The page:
4 Easy Steps to Using Webpack with Your Node.js App

4 Easy Steps to Using Webpack with Your Node.js App

Webpack is a build tool that makes working with static assets easier. Using Webpack, you can easily transform and optimize JavaScript, CSS, images and more from a single configuration. In this tutorial, we'll walk you through 4 easy steps for using Webpack with your existing Node.js web app.

Preface: What is Webpack?

Webpack is primarily a module bundler for JavaScript. It's become increasingly popular with libraries like React which rely heavily on preprocessing to package and compile ES6 into the more browser friendly ES5 syntax. Webpack is not limited to JavaScript and can also be used to compile different flavors of CSS (SASS, LESS), optimize images, etc. It features hot reloading and code splitting, resulting in a more streamlined dev experience with optimal performance for the browser.

Below are 4 easy steps to using Webpack with an existing Node.js web app. In this example, we will be using Babel to convert ES6 to ES5 using Webpack.

1) Install Packages

The first step to using Webpack is installing the necessary dependencies. Using npm you can easily install Webpack:

npm install webpack --save-dev

This will install Webpack and save it as a dev dependency in your package.json file.

Webpack relies on loaders to process and compile assets during the bundle process. For this example, we want to use the Babel loader with Webpack to convert ES6 to ES5. In order to use the Babel loader, we need to install Babel along with the it's corresponding loader and preset used with Webpack:

npm install babel-core babel-loader babel-preset-es2015 --save-dev

This will install Babel along with the babel-loader and babel-preset-es2015 used with Webpack.

2) Configure Webpack

Now that we have all the necessary packages installed, it's time to configure Webpack for our Node.js application. At the root directory of the project, create a webpack.config.js and give it the following contents:

var path = require('path');
var webpack = require('webpack');
module.exports = {
    entry: './public/js/main.js',
    output: {
        path: path.resolve(__dirname, 'public/js/'),
        filename: 'bundle.js'
    module: {
        loaders: [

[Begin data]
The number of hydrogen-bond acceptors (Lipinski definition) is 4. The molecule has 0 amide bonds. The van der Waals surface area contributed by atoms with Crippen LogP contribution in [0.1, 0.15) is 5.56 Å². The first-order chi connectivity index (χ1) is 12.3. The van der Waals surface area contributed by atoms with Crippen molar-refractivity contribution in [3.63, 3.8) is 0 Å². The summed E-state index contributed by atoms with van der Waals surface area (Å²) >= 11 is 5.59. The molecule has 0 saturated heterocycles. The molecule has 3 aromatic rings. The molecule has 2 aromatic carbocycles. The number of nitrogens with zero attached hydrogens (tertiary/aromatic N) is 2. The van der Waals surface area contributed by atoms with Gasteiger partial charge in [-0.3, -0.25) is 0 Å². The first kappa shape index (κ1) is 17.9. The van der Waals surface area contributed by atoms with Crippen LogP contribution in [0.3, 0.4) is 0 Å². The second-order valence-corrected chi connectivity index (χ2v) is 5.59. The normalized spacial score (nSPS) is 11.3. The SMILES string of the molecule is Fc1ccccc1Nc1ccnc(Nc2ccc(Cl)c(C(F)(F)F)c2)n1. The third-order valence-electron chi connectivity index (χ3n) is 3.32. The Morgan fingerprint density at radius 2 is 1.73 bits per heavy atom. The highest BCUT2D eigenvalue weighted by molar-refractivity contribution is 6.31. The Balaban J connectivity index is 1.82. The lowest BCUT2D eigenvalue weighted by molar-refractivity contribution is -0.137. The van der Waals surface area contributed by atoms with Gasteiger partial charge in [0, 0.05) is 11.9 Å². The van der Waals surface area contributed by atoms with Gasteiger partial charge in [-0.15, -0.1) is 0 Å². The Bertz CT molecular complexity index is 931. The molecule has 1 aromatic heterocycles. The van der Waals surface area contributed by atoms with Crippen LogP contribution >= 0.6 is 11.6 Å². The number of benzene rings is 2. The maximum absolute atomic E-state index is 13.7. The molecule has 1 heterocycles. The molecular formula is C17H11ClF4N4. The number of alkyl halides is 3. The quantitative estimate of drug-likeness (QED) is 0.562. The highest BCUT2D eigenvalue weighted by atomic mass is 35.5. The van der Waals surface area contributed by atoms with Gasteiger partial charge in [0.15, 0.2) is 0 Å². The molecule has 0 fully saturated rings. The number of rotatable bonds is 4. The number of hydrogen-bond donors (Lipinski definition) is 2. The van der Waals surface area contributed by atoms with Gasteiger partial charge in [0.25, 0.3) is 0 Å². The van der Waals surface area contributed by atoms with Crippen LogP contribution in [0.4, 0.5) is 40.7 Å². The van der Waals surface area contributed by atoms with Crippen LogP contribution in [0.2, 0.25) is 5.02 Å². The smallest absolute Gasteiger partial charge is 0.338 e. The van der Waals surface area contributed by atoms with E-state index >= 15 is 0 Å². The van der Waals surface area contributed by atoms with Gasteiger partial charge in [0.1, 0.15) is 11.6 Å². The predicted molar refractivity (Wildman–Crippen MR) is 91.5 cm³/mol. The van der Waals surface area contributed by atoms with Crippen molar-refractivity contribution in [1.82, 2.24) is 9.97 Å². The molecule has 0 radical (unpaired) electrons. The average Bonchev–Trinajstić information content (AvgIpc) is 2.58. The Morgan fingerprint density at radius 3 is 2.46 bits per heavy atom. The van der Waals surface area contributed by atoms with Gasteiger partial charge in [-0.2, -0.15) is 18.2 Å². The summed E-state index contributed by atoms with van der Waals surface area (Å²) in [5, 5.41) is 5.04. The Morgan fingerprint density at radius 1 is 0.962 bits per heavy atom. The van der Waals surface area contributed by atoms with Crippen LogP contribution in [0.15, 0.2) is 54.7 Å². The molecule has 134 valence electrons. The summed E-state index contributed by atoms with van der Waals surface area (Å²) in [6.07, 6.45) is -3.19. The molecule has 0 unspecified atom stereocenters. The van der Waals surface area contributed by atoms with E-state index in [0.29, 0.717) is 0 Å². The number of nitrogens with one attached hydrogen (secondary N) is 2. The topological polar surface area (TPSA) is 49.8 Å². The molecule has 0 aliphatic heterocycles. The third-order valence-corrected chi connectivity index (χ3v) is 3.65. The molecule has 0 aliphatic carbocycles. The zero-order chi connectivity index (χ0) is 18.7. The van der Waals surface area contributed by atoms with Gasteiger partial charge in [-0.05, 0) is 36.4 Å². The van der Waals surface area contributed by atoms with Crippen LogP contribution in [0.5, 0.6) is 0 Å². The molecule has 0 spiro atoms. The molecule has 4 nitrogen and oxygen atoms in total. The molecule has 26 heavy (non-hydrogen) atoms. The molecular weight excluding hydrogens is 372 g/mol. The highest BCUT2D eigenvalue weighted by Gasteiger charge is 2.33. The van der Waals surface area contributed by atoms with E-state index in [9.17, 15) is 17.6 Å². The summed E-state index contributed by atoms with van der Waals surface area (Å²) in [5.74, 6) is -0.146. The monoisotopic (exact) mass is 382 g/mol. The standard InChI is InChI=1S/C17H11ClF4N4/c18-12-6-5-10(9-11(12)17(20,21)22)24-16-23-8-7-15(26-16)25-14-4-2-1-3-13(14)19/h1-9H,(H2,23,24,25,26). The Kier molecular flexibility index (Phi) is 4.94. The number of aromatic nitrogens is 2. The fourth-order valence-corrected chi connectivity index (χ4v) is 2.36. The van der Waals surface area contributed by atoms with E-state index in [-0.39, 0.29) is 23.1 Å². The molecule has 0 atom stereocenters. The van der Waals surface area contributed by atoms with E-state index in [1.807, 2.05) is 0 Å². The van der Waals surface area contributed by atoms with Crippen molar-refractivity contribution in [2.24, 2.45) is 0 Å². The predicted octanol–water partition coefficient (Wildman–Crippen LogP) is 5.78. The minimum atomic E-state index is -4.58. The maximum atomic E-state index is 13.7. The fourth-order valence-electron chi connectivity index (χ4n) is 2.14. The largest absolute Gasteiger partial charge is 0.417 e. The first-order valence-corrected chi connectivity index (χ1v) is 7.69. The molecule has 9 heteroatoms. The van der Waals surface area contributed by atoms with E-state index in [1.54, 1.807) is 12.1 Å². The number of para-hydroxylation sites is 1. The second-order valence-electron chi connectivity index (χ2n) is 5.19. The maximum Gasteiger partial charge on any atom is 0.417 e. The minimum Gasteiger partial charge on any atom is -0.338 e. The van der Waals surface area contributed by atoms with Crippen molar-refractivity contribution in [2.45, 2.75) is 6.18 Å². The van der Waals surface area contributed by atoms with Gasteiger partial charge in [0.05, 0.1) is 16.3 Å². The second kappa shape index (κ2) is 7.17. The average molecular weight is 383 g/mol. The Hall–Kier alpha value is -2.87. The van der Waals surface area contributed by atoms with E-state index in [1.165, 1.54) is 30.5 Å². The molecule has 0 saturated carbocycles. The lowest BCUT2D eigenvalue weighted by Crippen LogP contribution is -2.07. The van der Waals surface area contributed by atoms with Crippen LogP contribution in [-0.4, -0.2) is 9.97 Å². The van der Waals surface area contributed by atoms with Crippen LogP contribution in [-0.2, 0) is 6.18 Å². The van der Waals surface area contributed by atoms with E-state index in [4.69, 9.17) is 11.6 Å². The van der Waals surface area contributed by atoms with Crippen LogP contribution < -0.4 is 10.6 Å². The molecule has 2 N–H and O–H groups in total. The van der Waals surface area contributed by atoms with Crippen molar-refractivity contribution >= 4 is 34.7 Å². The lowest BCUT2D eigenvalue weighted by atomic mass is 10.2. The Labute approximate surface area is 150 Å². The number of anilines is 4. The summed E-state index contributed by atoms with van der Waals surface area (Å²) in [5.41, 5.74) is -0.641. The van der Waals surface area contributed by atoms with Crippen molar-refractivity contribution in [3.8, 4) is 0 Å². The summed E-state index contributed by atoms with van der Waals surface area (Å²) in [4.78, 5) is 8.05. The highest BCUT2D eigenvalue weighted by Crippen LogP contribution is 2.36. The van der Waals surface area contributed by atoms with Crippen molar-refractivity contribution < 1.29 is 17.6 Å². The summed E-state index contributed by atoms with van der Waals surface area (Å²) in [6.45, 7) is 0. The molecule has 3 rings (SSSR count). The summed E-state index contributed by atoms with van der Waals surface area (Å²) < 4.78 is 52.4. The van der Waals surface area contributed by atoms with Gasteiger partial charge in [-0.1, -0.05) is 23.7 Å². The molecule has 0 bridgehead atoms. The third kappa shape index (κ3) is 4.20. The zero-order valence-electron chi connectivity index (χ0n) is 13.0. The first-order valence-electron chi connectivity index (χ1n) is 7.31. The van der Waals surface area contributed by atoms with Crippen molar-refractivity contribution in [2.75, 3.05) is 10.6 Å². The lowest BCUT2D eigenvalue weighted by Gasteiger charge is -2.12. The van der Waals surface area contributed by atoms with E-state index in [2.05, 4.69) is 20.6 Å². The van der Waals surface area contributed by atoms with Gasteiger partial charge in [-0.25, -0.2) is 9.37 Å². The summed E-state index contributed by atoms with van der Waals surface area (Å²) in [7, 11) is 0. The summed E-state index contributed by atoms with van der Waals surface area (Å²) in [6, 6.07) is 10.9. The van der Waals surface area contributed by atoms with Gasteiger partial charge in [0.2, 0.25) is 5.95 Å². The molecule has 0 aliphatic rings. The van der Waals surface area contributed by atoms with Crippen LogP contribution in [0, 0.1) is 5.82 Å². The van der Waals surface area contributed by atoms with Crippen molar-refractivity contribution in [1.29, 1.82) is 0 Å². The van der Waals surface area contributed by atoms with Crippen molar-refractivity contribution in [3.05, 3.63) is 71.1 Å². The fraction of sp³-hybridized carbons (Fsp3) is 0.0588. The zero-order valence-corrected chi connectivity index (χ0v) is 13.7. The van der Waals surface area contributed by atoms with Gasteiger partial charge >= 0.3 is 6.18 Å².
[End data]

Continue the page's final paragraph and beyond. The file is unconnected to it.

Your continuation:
test: /.js$/,
                exclude: /node_modules/,
                loader: 'babel-loader',
                query: {
                    presets: ['es2015']

This is an example of a basic configuration for Webpack. Notice how we define an entry point. This tells Webpack what we want to include in our bundle. While we've specified a single ./public/js/main.js file, you can specify an array of files to include. Also realize that the entry point specifies the top-level file to include. This means if our main.js file uses require() or import to include other modules, Webpack will process these modules as part of the bundle.

Notice how we've also included an output object. This specifies the path and name of the resulting bundle file we generate from our Webpack build. This means Webpack will take our entry point file main.js, process and bundle it, and then spit the resulting output into a bundle.js that we can reference directly in our HTML.

Within the module object, we specify the loaders to use with our Webpack build. Remember Webpack uses loaders to process the files we specify in our entry object. In this example, we've specified that we want to use the babel-loader along with the es2015 preset for converting our ES6 code to ES5.

3) Update HTML

Now that we've specified an output file, it's time to update our HTML. Specifically we want to replace our reference to the original entry file main.js with the output file we specify in our Webpack configuration:

<script src="bundle.js"></script>

Notice how we are referencing the same output file that we specify in our webpack.config.js file. Remember that you still need to reference this file the same way you would another static asset in your HTML.

4) Run Webpack

Now that webpack is configured and the resulting bundle file is referenced in the DOM, it's time to run Webpack. To run Webpack, you can simply run:


This will generate the specified bundle.js file with the converted code. If everything worked correctly, you should see something similar to the following ouput in your console:

Hash: 53a4fdfb2a82d853e503
Version: webpack 3.10.0
Time: 3924ms
        Asset     Size  Chunks             Chunk Names
    bundle.js  6.36 kB       0  [emitted]  main
bundle.js.map    11 kB       0  [emitted]  main
   [0] ./public/js/main.js 3.83 kB {0} [built]

Running with watch mode

You can optionally run webpack in watch mode so you don't have to manually run webpack every time you change an affected file. To do this, you simply add the --watch flag:

webpack --watch

Now whenever you make a change to the entry file (or one of it's referenced files), webpack will automatically run a build and update the resulting bundle.js file.


In this basic example, we demonstrated how to include Webpack with an existing Node.js project to perform ES6 to ES5 conversion. It's important to remember that Webpack can be used to process not only JavaScript but also CSS, images, fonts, and more. By specifying different loaders in your Webpack configuration, you can use Webpack to optimize your static assets and streamline your development process.


StackChief LLC
February 13, 2018
great read...

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